The Scientist

» radioisotopes

Most Recent

image: Infographic: Advancing Forensic Science

Infographic: Advancing Forensic Science

By | January 1, 2017

Forensic scientists have been using rudimentary molecular techniques for decades. But advanced forensic anthropology technologies and methods are just now coming to the fore in some investigations.

0 Comments

image: Forensics 2.0

Forensics 2.0

By | January 1, 2017

Meet the researchers working to untangle the mystery of a Missouri home filled with bones by bringing cutting-edge technologies into the crime lab.

0 Comments

image: Neanderthals Built Structures Underground

Neanderthals Built Structures Underground

By | May 31, 2016

A new analysis of stalagmites stacked deep within a French cave suggests that the ancient hominin was capable of planning and carrying out construction projects.

2 Comments

image: Jacob Hooker: Weaver of Brain Science

Jacob Hooker: Weaver of Brain Science

By | October 1, 2015

Director of Radiochemistry, Athinoula A. Martinos Center for Biomedical Imaging; Associate Professor, Harvard Medical School. Age: 35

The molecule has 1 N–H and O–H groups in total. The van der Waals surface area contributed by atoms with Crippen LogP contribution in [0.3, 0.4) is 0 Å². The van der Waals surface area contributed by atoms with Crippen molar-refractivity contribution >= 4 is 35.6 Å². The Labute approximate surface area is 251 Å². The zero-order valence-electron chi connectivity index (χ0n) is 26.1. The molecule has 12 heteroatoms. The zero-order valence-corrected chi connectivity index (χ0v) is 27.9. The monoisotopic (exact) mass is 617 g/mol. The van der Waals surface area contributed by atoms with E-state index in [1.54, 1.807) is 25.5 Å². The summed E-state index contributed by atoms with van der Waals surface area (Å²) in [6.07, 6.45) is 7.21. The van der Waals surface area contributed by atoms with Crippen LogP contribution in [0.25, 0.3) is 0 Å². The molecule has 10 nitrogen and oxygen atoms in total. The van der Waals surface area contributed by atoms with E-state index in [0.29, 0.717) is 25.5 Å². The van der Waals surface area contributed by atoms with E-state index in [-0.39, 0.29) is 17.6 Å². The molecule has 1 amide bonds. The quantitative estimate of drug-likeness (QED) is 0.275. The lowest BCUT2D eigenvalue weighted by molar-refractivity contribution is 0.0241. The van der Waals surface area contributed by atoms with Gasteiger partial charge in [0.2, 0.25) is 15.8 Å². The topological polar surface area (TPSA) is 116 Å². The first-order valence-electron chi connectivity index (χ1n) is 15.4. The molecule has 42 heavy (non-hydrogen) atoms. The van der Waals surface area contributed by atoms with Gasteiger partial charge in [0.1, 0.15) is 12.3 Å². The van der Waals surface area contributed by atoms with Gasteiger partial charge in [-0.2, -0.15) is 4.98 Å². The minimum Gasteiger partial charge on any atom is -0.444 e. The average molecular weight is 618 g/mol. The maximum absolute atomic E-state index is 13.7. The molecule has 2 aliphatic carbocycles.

0 Comments

image: Desperately Seeking Radioisotopes

Desperately Seeking Radioisotopes

By | July 1, 2011

New strategies are needed to address the current and future shortages of radioisotopes that threaten medical research and treatment.

21 Comments

Popular Now

  1. Running on Empty
    Features Running on Empty

    Regularly taking breaks from eating—for hours or days—can trigger changes both expected, such as in metabolic dynamics and inflammation, and surprising, as in immune system function and cancer progression.

  2. Athletes’ Microbiomes Differ from Nonathletes
  3. Gut Feeling
    Daily News Gut Feeling

    Sensory cells of the mouse intestine let the brain know if certain compounds are present by speaking directly to gut neurons via serotonin.

  4. Immune Cells Deliver Cancer Drugs to the Brain
AAAS